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Ask Doctor English
Your ESL and English language learning specialist. Ask Dr. English whatever you like about the English language.

Friday, May 13, 2005


One of the challenges of learning English is that the language changes depending on the English-speaking country in which you are in. Whether you are in Canada, the United States, England, Australia, or any of the many other countries in which English is the primary language, you will find the language changes. Not only are there distinctions in vocabulary, grammar, and pronunciation, but there are also many cultural differences which affect how we use the language.

So, how do we recognize Canadian English? One of the ways to recognize a Canadian is by the use of the expression "Eh?" This expression is often used in a similar format to a tag question. For example, instead of saying, "It’s a beautiful day, isn’t it?", many Canadians say, "It’s a beautiful day, eh?". As well, it is sometimes used just to emphasize a word, as in, "Thanks, eh?" Listen to Canadians speaking and you will often hear this expression used. Keep in mind, however, that this is a slang expression, and therefore should not be used in a formal situation.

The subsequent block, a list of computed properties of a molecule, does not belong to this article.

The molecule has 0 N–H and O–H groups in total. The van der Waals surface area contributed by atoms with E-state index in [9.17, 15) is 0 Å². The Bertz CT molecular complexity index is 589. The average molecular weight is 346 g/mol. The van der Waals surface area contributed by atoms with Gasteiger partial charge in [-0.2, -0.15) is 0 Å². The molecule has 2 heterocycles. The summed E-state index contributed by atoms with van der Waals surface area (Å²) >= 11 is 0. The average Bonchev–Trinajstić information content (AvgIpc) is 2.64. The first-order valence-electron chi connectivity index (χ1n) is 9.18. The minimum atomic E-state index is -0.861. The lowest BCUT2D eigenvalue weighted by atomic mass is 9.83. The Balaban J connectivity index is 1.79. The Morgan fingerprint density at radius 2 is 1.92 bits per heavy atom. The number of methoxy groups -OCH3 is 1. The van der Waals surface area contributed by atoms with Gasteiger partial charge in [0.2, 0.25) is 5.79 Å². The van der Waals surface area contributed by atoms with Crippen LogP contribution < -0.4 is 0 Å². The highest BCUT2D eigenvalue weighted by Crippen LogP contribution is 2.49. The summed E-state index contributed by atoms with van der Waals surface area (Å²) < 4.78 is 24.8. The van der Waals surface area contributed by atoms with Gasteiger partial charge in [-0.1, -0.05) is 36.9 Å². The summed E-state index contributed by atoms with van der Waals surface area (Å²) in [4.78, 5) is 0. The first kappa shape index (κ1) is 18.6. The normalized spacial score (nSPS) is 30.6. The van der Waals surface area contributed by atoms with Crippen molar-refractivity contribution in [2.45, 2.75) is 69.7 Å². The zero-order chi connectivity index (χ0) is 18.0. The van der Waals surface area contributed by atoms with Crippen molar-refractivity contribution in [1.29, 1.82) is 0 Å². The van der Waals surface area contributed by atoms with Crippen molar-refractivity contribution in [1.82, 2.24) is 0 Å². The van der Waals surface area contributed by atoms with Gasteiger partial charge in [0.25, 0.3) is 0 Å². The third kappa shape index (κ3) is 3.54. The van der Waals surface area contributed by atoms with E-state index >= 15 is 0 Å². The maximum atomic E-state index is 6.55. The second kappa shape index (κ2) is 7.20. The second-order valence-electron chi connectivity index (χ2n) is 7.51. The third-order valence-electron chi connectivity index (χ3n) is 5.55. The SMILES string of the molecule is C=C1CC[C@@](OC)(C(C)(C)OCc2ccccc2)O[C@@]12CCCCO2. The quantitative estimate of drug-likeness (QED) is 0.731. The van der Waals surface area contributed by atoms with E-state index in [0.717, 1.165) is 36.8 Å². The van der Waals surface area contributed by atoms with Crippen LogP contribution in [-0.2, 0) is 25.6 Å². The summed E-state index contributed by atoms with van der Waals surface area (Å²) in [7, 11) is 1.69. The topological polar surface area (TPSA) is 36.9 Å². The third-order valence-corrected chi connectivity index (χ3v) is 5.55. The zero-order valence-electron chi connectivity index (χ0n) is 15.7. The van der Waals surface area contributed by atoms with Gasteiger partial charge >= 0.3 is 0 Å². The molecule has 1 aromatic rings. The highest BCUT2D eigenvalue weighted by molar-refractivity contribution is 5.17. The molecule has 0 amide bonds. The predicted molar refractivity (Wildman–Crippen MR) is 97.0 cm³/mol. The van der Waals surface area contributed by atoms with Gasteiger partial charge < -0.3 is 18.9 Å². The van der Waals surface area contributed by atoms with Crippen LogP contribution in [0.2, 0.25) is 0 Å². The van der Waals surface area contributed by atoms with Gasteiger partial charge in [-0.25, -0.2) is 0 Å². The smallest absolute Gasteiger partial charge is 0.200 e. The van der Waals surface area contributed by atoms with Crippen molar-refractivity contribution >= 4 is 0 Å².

If you would like more information on CANADIAN, EH?, please email Doctor English with your questions at drenglish@vec.ca..


  • Dear Dr. English,

    I would say that Canadian English is noticeable for its formality. Canadians speak more formal that Ameicans, in other words, they (Canadainas) use less slangs in their speaking.

    A much better recognition method would be to notice in their writing words like colour, cheque or labour becuase Americas would write color, check and labor. Small details like this make a big difference because check in Canadian English has a different meaning than that from American English.

    Very cool, eh?

    looking forward for your next blog

    By Blogger english_patient, at 9:24 a.m.  

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